PF affects approximately 3 million people per year. PF is the inflammation of a thick band of tissue that connects the heels bone (calcaneus) to the toes on the underside of your foot. The most common symptoms is sharp, stabbing pain in the bottom of your foot that is worse in the morning and after long periods of inactivity. When getting out of bed in the morning, the bottom of your foot can feel like someone had pounded a spike through the bottom of your foot. The increase tension and stress of repetitive pounding (such as in running) can cause microtears in the plantar fascia causing inflammation and pain.
Many treatment options are available online that advertise anything from a sleeve to a night splint, to relief splints. Millions of dollars are spent each year in advertising to draw in the desperate suffers of PF. New advancement in treatment has focused on Low energy shockwave therapy (ESWT) to block pain allowing the tendon to heal.
In my clinical and personal experience with PF, I have found a severe lack of successful treatment options. Treatments neither rectified the situation or improved function. In my experience the most effective treatments would:
1. Restore the biomechanics of the foot (cuboid mobilization)
2. Treat and control inflammation- non pharmacologically. A wearable product that can deliver pain relief and anti-inflammatory qualities that can be worn multiple hours per day and night. Current modalities are worn for short periods of time.
3. A functional immobilizer of the foot to keep pressure off the plantar fasciitis- similar to what a low dye taping does for the foot, while allowing normal walking.
|Additional video: Plantar Fasciitis Stretches & Exercises|
FROM 'ASK DOCTOR JO'*- These plantar fasciitis foot pain treatments should help relieve pain. Plantar fasciitis is basically an inflammation of the fascia on the bottom of the foot. It can lead to foot pain and make it hard to walk. One great treatment for Plantar Fasciitis is using compression socks, like the Eversport ones in the video. Compression socks can help you be active again by providing support for your aching feet. Their compression helps relieve pain and discomfort without cutting off circulation. They are comfortable to wear and are slim enough that you can wear your regular socksover them without it feeling bulky.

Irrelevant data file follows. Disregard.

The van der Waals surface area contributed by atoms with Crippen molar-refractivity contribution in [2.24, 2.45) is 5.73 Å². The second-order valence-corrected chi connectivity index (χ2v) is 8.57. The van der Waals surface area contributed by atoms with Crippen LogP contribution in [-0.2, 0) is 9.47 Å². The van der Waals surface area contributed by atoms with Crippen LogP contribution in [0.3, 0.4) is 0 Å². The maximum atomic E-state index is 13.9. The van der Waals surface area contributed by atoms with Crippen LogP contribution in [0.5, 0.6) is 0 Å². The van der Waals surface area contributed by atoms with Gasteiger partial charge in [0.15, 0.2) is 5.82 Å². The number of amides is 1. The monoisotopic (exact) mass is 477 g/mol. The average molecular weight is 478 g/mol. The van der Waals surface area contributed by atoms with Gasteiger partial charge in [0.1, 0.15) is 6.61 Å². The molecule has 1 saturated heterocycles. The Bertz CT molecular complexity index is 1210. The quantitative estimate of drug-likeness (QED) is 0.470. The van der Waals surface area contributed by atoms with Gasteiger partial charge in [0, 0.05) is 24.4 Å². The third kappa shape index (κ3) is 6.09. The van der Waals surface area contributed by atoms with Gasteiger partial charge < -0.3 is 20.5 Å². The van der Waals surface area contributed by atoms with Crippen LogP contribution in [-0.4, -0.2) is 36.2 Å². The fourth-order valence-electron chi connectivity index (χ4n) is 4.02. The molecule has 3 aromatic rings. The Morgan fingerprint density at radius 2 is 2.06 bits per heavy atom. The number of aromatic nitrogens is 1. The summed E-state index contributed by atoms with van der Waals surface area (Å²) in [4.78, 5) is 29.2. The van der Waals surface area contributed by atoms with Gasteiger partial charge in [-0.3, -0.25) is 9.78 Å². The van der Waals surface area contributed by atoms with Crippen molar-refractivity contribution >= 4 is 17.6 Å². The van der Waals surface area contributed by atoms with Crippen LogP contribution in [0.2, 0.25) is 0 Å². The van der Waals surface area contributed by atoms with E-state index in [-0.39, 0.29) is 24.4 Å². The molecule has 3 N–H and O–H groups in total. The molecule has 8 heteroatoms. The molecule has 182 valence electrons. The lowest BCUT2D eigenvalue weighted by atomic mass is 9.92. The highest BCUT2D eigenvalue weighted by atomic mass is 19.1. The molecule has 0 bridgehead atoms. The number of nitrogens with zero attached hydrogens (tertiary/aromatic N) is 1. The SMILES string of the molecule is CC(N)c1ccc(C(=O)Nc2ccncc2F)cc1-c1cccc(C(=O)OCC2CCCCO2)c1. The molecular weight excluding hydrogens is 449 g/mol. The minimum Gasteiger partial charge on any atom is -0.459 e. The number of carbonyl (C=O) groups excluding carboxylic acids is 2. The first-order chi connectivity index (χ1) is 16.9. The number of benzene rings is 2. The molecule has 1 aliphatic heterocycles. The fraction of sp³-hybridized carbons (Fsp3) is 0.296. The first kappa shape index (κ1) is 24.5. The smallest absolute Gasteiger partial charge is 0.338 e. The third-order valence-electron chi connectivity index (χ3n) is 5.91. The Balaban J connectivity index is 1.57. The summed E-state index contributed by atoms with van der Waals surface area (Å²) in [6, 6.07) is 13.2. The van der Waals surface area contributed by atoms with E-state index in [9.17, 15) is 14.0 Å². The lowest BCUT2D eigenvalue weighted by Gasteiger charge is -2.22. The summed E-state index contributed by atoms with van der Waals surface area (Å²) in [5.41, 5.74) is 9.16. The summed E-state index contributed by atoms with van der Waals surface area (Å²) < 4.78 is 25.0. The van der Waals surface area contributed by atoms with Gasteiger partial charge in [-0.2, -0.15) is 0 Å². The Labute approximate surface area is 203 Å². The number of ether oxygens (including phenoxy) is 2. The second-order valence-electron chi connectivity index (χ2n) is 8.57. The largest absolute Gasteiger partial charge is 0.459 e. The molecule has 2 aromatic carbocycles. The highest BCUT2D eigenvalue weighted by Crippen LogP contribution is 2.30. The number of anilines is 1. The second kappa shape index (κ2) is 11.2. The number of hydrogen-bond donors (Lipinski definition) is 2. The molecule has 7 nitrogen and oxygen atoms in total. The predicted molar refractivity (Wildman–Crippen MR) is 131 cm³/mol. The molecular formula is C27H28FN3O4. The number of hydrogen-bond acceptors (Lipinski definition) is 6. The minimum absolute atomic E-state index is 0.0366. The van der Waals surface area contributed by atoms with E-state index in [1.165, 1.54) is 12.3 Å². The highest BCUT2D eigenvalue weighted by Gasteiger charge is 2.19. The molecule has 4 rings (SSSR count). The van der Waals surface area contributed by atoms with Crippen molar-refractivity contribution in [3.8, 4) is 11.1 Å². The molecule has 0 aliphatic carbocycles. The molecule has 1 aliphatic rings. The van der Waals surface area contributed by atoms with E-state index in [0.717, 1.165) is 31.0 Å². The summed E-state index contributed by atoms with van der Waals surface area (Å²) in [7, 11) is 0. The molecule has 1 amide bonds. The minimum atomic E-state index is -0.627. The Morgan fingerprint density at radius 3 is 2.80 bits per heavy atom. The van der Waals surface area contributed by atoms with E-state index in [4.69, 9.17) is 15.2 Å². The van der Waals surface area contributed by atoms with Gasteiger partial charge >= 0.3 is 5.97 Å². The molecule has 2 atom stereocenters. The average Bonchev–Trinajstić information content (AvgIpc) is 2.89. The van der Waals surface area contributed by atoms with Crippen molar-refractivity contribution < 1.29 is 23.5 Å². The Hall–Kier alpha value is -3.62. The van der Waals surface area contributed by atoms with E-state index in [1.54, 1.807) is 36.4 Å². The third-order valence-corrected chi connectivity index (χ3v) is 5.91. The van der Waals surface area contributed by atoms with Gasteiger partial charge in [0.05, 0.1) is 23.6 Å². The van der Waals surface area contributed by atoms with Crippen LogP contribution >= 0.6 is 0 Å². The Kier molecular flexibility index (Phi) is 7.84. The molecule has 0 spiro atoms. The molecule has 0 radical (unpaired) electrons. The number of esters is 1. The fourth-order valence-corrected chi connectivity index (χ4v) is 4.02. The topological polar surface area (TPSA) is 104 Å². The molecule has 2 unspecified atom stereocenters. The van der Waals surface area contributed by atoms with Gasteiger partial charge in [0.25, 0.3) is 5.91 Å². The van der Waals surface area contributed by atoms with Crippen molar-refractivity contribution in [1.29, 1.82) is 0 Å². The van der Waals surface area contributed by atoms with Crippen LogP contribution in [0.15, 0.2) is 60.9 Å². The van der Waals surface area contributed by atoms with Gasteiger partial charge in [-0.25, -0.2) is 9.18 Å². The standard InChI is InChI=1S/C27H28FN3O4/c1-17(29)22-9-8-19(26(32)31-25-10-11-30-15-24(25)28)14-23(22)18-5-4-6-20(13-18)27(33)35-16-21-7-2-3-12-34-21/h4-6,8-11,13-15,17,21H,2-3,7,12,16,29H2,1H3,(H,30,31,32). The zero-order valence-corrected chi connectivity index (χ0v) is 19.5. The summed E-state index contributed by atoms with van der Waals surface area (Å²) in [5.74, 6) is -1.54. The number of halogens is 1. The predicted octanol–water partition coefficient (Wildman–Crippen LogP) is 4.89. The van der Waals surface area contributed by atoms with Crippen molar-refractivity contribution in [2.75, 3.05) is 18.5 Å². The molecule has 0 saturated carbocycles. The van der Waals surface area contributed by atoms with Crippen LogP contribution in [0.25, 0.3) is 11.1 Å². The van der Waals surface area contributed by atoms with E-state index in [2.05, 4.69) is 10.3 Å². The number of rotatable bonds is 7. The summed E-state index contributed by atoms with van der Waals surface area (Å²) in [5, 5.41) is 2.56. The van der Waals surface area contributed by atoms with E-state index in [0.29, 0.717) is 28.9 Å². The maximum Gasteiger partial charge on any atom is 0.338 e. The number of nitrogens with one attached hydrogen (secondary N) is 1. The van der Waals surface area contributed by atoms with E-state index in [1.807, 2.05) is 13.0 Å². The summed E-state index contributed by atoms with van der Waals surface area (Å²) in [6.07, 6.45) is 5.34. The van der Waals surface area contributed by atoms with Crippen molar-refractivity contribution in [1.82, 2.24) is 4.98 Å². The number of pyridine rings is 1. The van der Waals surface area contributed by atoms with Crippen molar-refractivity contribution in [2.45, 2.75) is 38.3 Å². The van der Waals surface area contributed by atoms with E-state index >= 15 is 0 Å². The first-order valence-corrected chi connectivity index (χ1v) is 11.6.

The latest in Plantar Fasciitis wearable therapy
3/7/2022- A novel “dynamic” night splint aims to improve the efficacy of the therapy, and improve patient tolerability. The design allows a user to fall asleep with the foot in a natural plantar flexed position, then slowly cycles the foot between plantar flexion and dorsiflexion while the user sleeps. The electromechanical design delivers a preferred treatment (active rather than passive stretching), when the patient can most benefit from therapy (immediately prior to initial loading after prolonged inactivity), at a convenient time (while sleeping) and in a comfortable manner. Treatment is controlled and improvement is tracked through a mobile app.
The product is being developed by Kenai Design, with funding through an SBIR grant from the National Science Foundation. Eric Kolb, inventor and co-founder, recently showcased the device at the American Physical Therapy Association annual meeting. “We received positive feedback from many physical therapists who are frustrated with the poor patient compliance of traditional night splints. They really appreciated the benefit our device could provide for those with chronic plantar fasciitis and a number of other medical conditions. Kenai Design is continuing to refine the design and hopes to receive additional grant funding to ready the product for commercial use. They are looking to collaborate with clinicians and strategic partners to bring this exciting wearable technology to market.
* The information in this segment is part of NYCRANEWS.com MedTech Reviews and is published for informational purposes only and is not published for any commercial or marketing purposes. No material on this site is intended to be a substitute for professional medical advice or scientific claims- and is presented only ANECDOTAL findings pertaining to the effects and performance of the products/technologies being reviewed.